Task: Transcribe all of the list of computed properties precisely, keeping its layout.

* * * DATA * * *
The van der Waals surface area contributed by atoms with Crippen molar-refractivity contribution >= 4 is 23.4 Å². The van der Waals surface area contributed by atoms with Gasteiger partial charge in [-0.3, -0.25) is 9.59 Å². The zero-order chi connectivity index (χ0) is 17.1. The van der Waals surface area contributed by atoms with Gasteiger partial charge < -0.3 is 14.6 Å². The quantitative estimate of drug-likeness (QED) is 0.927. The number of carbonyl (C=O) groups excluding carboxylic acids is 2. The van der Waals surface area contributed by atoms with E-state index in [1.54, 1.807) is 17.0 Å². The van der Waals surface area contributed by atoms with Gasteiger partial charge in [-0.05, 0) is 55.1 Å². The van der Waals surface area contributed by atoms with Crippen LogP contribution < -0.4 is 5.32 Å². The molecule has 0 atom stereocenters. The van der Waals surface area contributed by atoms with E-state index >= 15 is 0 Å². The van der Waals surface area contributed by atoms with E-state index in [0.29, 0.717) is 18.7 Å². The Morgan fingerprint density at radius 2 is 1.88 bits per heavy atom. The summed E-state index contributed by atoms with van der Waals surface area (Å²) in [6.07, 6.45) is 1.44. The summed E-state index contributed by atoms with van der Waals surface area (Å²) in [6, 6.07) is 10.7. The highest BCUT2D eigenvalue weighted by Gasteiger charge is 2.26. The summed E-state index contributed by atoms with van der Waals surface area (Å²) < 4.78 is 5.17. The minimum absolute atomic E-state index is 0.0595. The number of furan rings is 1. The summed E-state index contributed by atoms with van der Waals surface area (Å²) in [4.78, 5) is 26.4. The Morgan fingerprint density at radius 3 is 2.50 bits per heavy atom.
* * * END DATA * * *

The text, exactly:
The van der Waals surface area contributed by atoms with Crippen molar-refractivity contribution >= 4 is 23.4 Å². The van der Waals surface area contributed by atoms with Gasteiger partial charge in [-0.3, -0.25) is 9.59 Å². The zero-order chi connectivity index (χ0) is 17.1. The van der Waals surface area contributed by atoms with Gasteiger partial charge < -0.3 is 14.6 Å². The quantitative estimate of drug-likeness (QED) is 0.927. The number of carbonyl (C=O) groups excluding carboxylic acids is 2. The van der Waals surface area contributed by atoms with E-state index in [1.54, 1.807) is 17.0 Å². The van der Waals surface area contributed by atoms with Gasteiger partial charge in [-0.05, 0) is 55.1 Å². The van der Waals surface area contributed by atoms with Crippen LogP contribution < -0.4 is 5.32 Å². The molecule has 0 atom stereocenters. The van der Waals surface area contributed by atoms with E-state index >= 15 is 0 Å². The van der Waals surface area contributed by atoms with E-state index in [0.29, 0.717) is 18.7 Å². The Morgan fingerprint density at radius 2 is 1.88 bits per heavy atom. The summed E-state index contributed by atoms with van der Waals surface area (Å²) in [6.07, 6.45) is 1.44. The summed E-state index contributed by atoms with van der Waals surface area (Å²) in [6, 6.07) is 10.7. The highest BCUT2D eigenvalue weighted by Gasteiger charge is 2.26. The summed E-state index contributed by atoms with van der Waals surface area (Å²) < 4.78 is 5.17. The minimum absolute atomic E-state index is 0.0595. The number of furan rings is 1. The summed E-state index contributed by atoms with van der Waals surface area (Å²) in [4.78, 5) is 26.4. The Morgan fingerprint density at radius 3 is 2.50 bits per heavy atom.